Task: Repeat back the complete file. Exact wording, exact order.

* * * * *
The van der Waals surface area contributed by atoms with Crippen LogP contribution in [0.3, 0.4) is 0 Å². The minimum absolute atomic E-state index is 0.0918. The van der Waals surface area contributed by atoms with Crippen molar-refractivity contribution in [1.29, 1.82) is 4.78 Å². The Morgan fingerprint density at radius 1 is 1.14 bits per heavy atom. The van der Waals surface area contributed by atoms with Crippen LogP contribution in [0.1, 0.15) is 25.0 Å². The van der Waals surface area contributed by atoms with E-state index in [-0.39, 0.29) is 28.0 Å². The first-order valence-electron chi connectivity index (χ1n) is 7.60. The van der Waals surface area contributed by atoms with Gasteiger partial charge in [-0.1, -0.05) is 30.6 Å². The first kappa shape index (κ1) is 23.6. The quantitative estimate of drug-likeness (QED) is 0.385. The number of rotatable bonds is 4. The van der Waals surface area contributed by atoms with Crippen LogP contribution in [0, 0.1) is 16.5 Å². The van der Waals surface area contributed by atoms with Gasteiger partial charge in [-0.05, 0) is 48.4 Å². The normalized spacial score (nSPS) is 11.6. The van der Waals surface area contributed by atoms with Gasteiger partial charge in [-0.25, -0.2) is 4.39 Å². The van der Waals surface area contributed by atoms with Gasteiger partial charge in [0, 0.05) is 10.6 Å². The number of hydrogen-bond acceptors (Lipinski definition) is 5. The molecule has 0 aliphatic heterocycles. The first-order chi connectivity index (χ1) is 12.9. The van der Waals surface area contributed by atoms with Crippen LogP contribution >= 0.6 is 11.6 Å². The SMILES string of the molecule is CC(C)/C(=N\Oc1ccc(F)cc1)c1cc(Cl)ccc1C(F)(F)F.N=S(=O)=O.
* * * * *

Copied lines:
The van der Waals surface area contributed by atoms with Crippen LogP contribution in [0.3, 0.4) is 0 Å². The minimum absolute atomic E-state index is 0.0918. The van der Waals surface area contributed by atoms with Crippen molar-refractivity contribution in [1.29, 1.82) is 4.78 Å². The Morgan fingerprint density at radius 1 is 1.14 bits per heavy atom. The van der Waals surface area contributed by atoms with Crippen LogP contribution in [0.1, 0.15) is 25.0 Å². The van der Waals surface area contributed by atoms with E-state index in [-0.39, 0.29) is 28.0 Å². The first-order valence-electron chi connectivity index (χ1n) is 7.60. The van der Waals surface area contributed by atoms with Gasteiger partial charge in [-0.1, -0.05) is 30.6 Å². The first kappa shape index (κ1) is 23.6. The quantitative estimate of drug-likeness (QED) is 0.385. The number of rotatable bonds is 4. The van der Waals surface area contributed by atoms with Crippen LogP contribution in [0, 0.1) is 16.5 Å². The van der Waals surface area contributed by atoms with Gasteiger partial charge in [-0.05, 0) is 48.4 Å². The normalized spacial score (nSPS) is 11.6. The van der Waals surface area contributed by atoms with Gasteiger partial charge in [-0.25, -0.2) is 4.39 Å². The van der Waals surface area contributed by atoms with Gasteiger partial charge in [0, 0.05) is 10.6 Å². The number of hydrogen-bond acceptors (Lipinski definition) is 5. The molecule has 0 aliphatic heterocycles. The first-order chi connectivity index (χ1) is 12.9. The van der Waals surface area contributed by atoms with Crippen LogP contribution >= 0.6 is 11.6 Å². The SMILES string of the molecule is CC(C)/C(=N\Oc1ccc(F)cc1)c1cc(Cl)ccc1C(F)(F)F.N=S(=O)=O.